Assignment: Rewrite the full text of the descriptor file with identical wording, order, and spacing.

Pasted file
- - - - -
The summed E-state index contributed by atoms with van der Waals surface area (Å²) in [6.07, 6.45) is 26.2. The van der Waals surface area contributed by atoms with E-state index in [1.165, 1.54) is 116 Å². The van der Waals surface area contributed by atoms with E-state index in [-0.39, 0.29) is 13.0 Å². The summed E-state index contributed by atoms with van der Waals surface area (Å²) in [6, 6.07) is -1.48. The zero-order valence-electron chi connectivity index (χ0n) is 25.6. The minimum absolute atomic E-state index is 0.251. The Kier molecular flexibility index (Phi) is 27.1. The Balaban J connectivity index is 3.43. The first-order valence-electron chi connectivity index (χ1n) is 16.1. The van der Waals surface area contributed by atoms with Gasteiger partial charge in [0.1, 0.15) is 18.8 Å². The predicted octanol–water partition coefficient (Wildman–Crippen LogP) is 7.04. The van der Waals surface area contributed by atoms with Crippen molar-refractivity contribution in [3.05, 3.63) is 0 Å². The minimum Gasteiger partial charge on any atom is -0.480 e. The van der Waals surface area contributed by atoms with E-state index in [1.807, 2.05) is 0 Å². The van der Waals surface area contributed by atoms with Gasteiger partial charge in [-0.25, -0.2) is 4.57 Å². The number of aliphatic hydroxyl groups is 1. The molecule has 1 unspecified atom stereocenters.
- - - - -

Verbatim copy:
The summed E-state index contributed by atoms with van der Waals surface area (Å²) in [6.07, 6.45) is 26.2. The van der Waals surface area contributed by atoms with E-state index in [1.165, 1.54) is 116 Å². The van der Waals surface area contributed by atoms with E-state index in [-0.39, 0.29) is 13.0 Å². The summed E-state index contributed by atoms with van der Waals surface area (Å²) in [6, 6.07) is -1.48. The zero-order valence-electron chi connectivity index (χ0n) is 25.6. The minimum absolute atomic E-state index is 0.251. The Kier molecular flexibility index (Phi) is 27.1. The Balaban J connectivity index is 3.43. The first-order valence-electron chi connectivity index (χ1n) is 16.1. The van der Waals surface area contributed by atoms with Gasteiger partial charge in [0.1, 0.15) is 18.8 Å². The predicted octanol–water partition coefficient (Wildman–Crippen LogP) is 7.04. The van der Waals surface area contributed by atoms with Crippen molar-refractivity contribution in [3.05, 3.63) is 0 Å². The minimum Gasteiger partial charge on any atom is -0.480 e. The van der Waals surface area contributed by atoms with E-state index in [1.807, 2.05) is 0 Å². The van der Waals surface area contributed by atoms with Gasteiger partial charge in [-0.25, -0.2) is 4.57 Å². The number of aliphatic hydroxyl groups is 1. The molecule has 1 unspecified atom stereocenters.